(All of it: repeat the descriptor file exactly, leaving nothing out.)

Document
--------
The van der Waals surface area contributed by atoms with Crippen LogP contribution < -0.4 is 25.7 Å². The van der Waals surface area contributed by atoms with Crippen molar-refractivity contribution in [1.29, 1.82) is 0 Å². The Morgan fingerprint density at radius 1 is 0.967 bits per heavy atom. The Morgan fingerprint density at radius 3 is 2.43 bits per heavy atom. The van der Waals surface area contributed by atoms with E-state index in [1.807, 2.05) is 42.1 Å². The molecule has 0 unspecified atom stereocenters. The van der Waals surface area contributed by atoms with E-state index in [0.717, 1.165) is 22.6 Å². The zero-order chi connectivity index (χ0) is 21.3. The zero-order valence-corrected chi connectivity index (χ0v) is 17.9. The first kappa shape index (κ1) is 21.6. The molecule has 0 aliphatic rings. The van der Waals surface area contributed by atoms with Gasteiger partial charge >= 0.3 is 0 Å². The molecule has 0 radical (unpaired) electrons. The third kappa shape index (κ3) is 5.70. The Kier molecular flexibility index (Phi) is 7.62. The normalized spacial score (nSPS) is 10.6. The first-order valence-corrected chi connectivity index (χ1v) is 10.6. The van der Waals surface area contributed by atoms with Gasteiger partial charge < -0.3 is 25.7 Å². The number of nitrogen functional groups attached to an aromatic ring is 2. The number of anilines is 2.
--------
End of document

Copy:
The van der Waals surface area contributed by atoms with Crippen LogP contribution < -0.4 is 25.7 Å². The van der Waals surface area contributed by atoms with Crippen molar-refractivity contribution in [1.29, 1.82) is 0 Å². The Morgan fingerprint density at radius 1 is 0.967 bits per heavy atom. The Morgan fingerprint density at radius 3 is 2.43 bits per heavy atom. The van der Waals surface area contributed by atoms with E-state index in [1.807, 2.05) is 42.1 Å². The molecule has 0 unspecified atom stereocenters. The van der Waals surface area contributed by atoms with E-state index in [0.717, 1.165) is 22.6 Å². The zero-order chi connectivity index (χ0) is 21.3. The zero-order valence-corrected chi connectivity index (χ0v) is 17.9. The first kappa shape index (κ1) is 21.6. The molecule has 0 aliphatic rings. The van der Waals surface area contributed by atoms with Gasteiger partial charge >= 0.3 is 0 Å². The molecule has 0 radical (unpaired) electrons. The third kappa shape index (κ3) is 5.70. The Kier molecular flexibility index (Phi) is 7.62. The normalized spacial score (nSPS) is 10.6. The first-order valence-corrected chi connectivity index (χ1v) is 10.6. The van der Waals surface area contributed by atoms with Gasteiger partial charge < -0.3 is 25.7 Å². The number of nitrogen functional groups attached to an aromatic ring is 2. The number of anilines is 2.